Run by Bangor Business School
20.000 Credits or 10.000 ECTS Credits
Organiser: Prof John Ashton
Overall aims and purpose
To develop students' understanding of the core components of microeconomics, building upon the material introduced in first year Introduction to Economics. To provide a basis on which to study theoretical and applied microeconomics in third year modules. In particular, the module will extend students’ analytical skills in relation to consumer and producer theories, and introduce students to general equilibrium analysis and game theory.
The content includes Demand and supply microfoundations, Rational choice, Individual and market demand, the cost of production and profit maximisation, Market structures, Game Theory, Public Goods and Externalities.
B- to B+ (60-69%): Very good performance Most of the relevant information accurately deployed. Good grasp of theoretical/conceptual/practical elements. Good integration of theory/practice/information in pursuit of the assessed work's objectives. Evidence of the use of creative and reflective skills.
D- to D+ (40-49%): No major omissions or inaccuracies in the deployment of information/skills. Some grasp of theoretical/conceptual/practical elements. Integration of theory/practice/information present intermittently in pursuit of the assessed work's objectives.
A- to A+ (70%+): Outstanding performance. The relevant information accurately deployed. Excellent grasp of theoretical/conceptual/practice elements. Good integration of theory/practice/information in pursuit of the assessed work's objectives. Strong evidence of the use of creative and reflective skills.
C- to C+
C- to C+ (50-59%): Much of the relevant information and skills mostly accurately deployed. Adequate grasp of theoretical/conceptual/practical elements. Fair integration of theory/practice/information in the pursuit of the assessed work's objectives. Some evidence of the use of creative and reflective skills.
Appraise the role of the government and regulation in markets.
Evalute the model of rational choice model.
Demonstrate a thorough understanding of demand and supply microeconomic foundations.
Develop "economic reasoning" skill
|Online Test 1||15.00|
|Online Test 2||15.00|
|Final Examination S1||70.00|
Teaching and Learning Strategy
Private Study to review module material from lectures, further reading from textbooks and the internet, plus practice numerical questions
4 hours of lectures in Week 1. 3 hours of lectures per week for rest of Semester 1. Theoretical explanations during the lectures. Use of slides and other on-line materials.
Tutorial covering exercises related to topics of the week
- Numeracy - Proficiency in using numbers at appropriate levels of accuracy
- Exploring - Able to investigate, research and consider alternatives
- Inter-personal - Able to question, actively listen, examine given answers and interact sensitevely with others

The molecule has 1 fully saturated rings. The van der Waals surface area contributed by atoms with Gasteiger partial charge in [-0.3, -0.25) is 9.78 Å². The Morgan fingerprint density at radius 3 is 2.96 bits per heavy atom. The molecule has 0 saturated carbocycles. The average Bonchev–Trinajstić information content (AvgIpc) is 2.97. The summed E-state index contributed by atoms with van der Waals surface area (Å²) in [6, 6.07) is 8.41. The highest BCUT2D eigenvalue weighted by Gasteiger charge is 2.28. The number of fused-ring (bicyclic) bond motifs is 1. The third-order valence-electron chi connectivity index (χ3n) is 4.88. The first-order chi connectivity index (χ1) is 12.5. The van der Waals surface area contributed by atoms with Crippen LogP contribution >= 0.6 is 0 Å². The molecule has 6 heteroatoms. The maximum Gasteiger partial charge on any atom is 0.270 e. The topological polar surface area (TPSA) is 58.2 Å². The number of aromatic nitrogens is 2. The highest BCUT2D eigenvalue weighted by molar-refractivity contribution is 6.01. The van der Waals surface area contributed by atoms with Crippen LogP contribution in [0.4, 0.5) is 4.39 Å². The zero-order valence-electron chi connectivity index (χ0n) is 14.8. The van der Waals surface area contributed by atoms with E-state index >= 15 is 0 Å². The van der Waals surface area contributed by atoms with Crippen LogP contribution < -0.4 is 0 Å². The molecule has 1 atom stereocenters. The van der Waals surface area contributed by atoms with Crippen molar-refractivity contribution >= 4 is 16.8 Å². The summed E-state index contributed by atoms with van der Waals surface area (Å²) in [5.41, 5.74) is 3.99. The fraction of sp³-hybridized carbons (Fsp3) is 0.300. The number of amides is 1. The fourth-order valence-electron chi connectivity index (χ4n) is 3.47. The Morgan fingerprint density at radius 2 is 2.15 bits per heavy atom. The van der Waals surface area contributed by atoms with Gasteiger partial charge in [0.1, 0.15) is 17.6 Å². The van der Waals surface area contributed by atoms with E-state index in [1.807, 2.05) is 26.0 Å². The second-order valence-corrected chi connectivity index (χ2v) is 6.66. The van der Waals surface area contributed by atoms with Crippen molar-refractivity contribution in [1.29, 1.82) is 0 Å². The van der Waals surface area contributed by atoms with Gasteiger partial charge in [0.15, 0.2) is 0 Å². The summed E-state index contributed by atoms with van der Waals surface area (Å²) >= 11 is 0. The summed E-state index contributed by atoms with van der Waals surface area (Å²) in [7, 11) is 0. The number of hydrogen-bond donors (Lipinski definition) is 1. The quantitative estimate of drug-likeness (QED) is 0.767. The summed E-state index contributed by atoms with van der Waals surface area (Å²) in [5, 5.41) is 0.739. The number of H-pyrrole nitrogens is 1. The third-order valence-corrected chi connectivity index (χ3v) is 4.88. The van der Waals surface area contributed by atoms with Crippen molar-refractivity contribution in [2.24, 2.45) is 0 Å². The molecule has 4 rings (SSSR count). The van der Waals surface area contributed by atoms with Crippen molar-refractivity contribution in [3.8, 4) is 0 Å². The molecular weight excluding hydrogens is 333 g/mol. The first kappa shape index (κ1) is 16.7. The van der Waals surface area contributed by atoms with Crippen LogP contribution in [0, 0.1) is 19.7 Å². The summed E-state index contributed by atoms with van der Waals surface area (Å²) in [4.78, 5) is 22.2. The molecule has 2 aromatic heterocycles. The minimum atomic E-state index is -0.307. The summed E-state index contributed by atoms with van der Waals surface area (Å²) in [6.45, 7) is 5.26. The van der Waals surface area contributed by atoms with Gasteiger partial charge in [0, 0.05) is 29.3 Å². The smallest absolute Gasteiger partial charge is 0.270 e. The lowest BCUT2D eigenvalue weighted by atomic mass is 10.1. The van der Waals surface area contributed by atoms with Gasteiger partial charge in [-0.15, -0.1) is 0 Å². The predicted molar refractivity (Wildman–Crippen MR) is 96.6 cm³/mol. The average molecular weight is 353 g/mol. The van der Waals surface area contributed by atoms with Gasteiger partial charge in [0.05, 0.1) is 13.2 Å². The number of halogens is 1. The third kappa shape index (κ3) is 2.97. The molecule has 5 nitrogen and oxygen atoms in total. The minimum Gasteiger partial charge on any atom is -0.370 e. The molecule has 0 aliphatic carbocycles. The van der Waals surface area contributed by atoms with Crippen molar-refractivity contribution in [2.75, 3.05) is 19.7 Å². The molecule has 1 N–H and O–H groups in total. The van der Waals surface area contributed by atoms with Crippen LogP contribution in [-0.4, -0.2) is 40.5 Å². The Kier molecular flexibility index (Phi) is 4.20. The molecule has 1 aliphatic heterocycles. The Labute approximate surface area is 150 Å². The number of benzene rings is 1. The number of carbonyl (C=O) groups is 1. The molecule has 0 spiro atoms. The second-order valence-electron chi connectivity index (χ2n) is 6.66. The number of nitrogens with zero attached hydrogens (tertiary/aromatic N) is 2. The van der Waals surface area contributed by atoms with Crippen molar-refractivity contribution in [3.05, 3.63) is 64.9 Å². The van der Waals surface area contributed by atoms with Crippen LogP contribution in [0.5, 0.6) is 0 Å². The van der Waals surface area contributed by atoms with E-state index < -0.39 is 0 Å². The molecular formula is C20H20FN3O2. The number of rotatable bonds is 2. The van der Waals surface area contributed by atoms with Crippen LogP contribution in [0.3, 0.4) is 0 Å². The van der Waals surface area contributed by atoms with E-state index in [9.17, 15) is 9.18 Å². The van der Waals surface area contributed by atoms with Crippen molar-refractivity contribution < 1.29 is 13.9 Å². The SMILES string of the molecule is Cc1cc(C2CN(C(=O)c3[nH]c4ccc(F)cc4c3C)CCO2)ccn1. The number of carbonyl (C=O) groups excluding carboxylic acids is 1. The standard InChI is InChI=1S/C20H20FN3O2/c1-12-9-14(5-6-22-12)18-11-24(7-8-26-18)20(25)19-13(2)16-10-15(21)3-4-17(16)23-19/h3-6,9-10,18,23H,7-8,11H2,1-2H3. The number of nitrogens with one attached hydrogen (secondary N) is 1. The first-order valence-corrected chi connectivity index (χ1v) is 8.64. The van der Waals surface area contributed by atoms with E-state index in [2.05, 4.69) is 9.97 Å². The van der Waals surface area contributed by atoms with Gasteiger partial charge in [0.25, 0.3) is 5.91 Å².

- Critical analysis & Problem Solving - Able to deconstruct and analyse problems or complex situations. To find solutions to problems through analyses and exploration of all possibilities using appropriate methods, rescources and creativity.
- Argument - Able to put forward, debate and justify an opinion or a course of action, with an individual or in a wider group setting
Subject specific skills
- Abstraction. From the study of economic principles and models, students see how one can abstract the essential features of complex systems and provide a useable framework for evaluation and assessment of the effects of policy or other exogenous events. Through this, the typical student will acquire proficiency in how to simplify while still retaining relevance. This is an approach that they can then apply in other contexts, thereby becoming more effective problem-solvers and decision-makers.
- Analysis, deduction and induction. Economic reasoning is highly deductive, and logical analysis is applied to assumption-based models. However, inductive reasoning is also important. The development of such analytical skills enhances students' problem-solving and decision-making ability.
- Quantification and design. Data, and their effective organisation, presentation and analysis, are important in economics. The typical student will have some familiarity with the principal sources of economic information and data relevant to industry, commerce, society and government, and have had practice in organising it and presenting it informatively. This skill is important at all stages in the decision-making process.
- Framing. Through the study of economics, a student should learn how to decide what should be taken as given or fixed for the purposes of setting up and solving a problem, i.e. what the important 'parameters' are in constraining the solution to the problem. Learning to think about how and why these parameters might change encourages a student to place the economic problem in its broader social and political context. This 'framing' skill is important in determining the decision-maker's ability to implement the solutions to problems.